- Stocks tumbled on Tuesday after House Speaker Nancy Pelosi prepared to launch a formal impeachment inquiry into President Trump’s controversial conversation with Ukrainian President Volodymyr Zelensky.
- Trump allegedly pressured Zelensky to investigate the family of Democratic presidential candidate Joe Biden.
- Some losses were parred in the afternoon after President Trump said he would release a transcript of the conversation.
- Visit the Business Insider homepage for more stories.
Stocks plunged on Tuesday as growing momentum for an impeachment inquiry into President Trump elevated political tensions.
House Speaker Nancy Pelosi prepared to launch a formal impeachment inquiry into Trump’s conversation with Ukrainian President Volodymyr Zelensky, where he allegedly pushed him to investigate Democratic presidential candidate Joe Biden’s family.
Stocks recovered some losses from earlier in the day after Trump agreed to release a full transcript of his conversation with Zelensky.
“I am currently at the United Nations representing our Country, but have authorised the release tomorrow of the complete, fully declassified and unredacted transcript of my phone conversation with President Zelensky of Ukraine,” Trump wrote in a tweet on Tuesday.
He continued: “You will see it was a very friendly and totally appropriate call. No pressure and, unlike Joe Biden and his son, NO quid pro quo!”
A key measure of consumer sentiment posted its largest drop in nine months during September, adding to concerns of economic slowdown in the US. The Conference Board, a private research group, said its measure of consumer confidence dropped to 125.1 in September, down from 134.2 in August.
Here’s a look at the major indexes as of the 4 p.m. close on Tuesday:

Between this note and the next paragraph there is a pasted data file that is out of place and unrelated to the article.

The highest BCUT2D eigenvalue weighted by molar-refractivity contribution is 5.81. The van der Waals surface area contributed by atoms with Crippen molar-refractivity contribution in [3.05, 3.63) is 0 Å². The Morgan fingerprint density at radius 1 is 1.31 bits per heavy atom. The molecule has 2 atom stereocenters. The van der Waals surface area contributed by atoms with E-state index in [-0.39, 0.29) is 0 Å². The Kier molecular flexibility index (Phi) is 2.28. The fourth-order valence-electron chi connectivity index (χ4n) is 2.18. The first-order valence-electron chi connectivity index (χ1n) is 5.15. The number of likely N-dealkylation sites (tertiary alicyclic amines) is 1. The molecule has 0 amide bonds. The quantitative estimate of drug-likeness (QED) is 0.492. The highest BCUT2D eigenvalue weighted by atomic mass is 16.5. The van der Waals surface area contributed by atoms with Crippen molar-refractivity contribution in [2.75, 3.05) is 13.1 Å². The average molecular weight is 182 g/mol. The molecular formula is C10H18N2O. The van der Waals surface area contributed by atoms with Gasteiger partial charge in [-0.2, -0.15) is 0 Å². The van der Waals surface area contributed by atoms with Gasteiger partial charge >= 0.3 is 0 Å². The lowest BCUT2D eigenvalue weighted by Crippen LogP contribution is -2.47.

- The S&P 500 fell 0.84%, to 2,966.60.
- The Dow Jones Industrial Average slid 0.53%, to 26,807.77.
- The Nasdaq Composite declined 1.46%, to 7,993.63.
The US Federal Reserve injected another $US105 billion into the financial system on Tuesday in an effort to keep short-term interest rates within its target range. The Fed started pumping capital into the markets last week with repurchase agreements, or repos, marking the first time the assets were sold since the 2008 financial crisis.
Shares of Nio, an electric car maker often referred to as the “Tesla of China,” extend its two-day loss as far as 30% after plunging more than 21% on Tuesday alone. The company reported a wider-than-expected loss for the second quarter and announced thousands of employees would be laid off by the end of the year.
Within the S&P 500, these were the largest gainers:
And the largest decliners:
Communications services and energy stocks lost more than 1.3%, while consumer discretionary companies fell 1.2%. Utilities rose 1.1%, while consumer staples gained 0.2%.
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